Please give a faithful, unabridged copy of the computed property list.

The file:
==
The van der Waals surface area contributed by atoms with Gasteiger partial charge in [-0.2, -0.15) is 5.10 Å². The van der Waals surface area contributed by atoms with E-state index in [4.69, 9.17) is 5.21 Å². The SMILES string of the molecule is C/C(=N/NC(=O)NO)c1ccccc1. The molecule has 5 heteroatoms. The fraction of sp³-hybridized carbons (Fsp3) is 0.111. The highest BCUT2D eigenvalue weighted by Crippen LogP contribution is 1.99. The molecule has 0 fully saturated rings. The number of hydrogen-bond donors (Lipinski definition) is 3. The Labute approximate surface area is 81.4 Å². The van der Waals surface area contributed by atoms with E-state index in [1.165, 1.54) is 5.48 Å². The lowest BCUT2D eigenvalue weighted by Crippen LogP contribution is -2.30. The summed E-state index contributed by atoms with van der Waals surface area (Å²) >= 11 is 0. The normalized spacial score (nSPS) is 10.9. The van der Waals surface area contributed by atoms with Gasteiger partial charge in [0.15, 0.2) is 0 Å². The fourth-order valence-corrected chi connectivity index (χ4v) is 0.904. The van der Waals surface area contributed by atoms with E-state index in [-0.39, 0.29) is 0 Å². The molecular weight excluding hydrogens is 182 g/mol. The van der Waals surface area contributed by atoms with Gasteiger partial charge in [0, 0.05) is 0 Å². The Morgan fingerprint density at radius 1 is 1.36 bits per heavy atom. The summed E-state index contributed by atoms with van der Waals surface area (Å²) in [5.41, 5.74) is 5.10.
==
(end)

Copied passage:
The van der Waals surface area contributed by atoms with Gasteiger partial charge in [-0.2, -0.15) is 5.10 Å². The van der Waals surface area contributed by atoms with E-state index in [4.69, 9.17) is 5.21 Å². The SMILES string of the molecule is C/C(=N/NC(=O)NO)c1ccccc1. The molecule has 5 heteroatoms. The fraction of sp³-hybridized carbons (Fsp3) is 0.111. The highest BCUT2D eigenvalue weighted by Crippen LogP contribution is 1.99. The molecule has 0 fully saturated rings. The number of hydrogen-bond donors (Lipinski definition) is 3. The Labute approximate surface area is 81.4 Å². The van der Waals surface area contributed by atoms with E-state index in [1.165, 1.54) is 5.48 Å². The lowest BCUT2D eigenvalue weighted by Crippen LogP contribution is -2.30. The summed E-state index contributed by atoms with van der Waals surface area (Å²) >= 11 is 0. The normalized spacial score (nSPS) is 10.9. The van der Waals surface area contributed by atoms with Gasteiger partial charge in [0.15, 0.2) is 0 Å². The fourth-order valence-corrected chi connectivity index (χ4v) is 0.904. The van der Waals surface area contributed by atoms with E-state index in [-0.39, 0.29) is 0 Å². The molecular weight excluding hydrogens is 182 g/mol. The van der Waals surface area contributed by atoms with Gasteiger partial charge in [0, 0.05) is 0 Å². The Morgan fingerprint density at radius 1 is 1.36 bits per heavy atom. The summed E-state index contributed by atoms with van der Waals surface area (Å²) in [5.41, 5.74) is 5.10.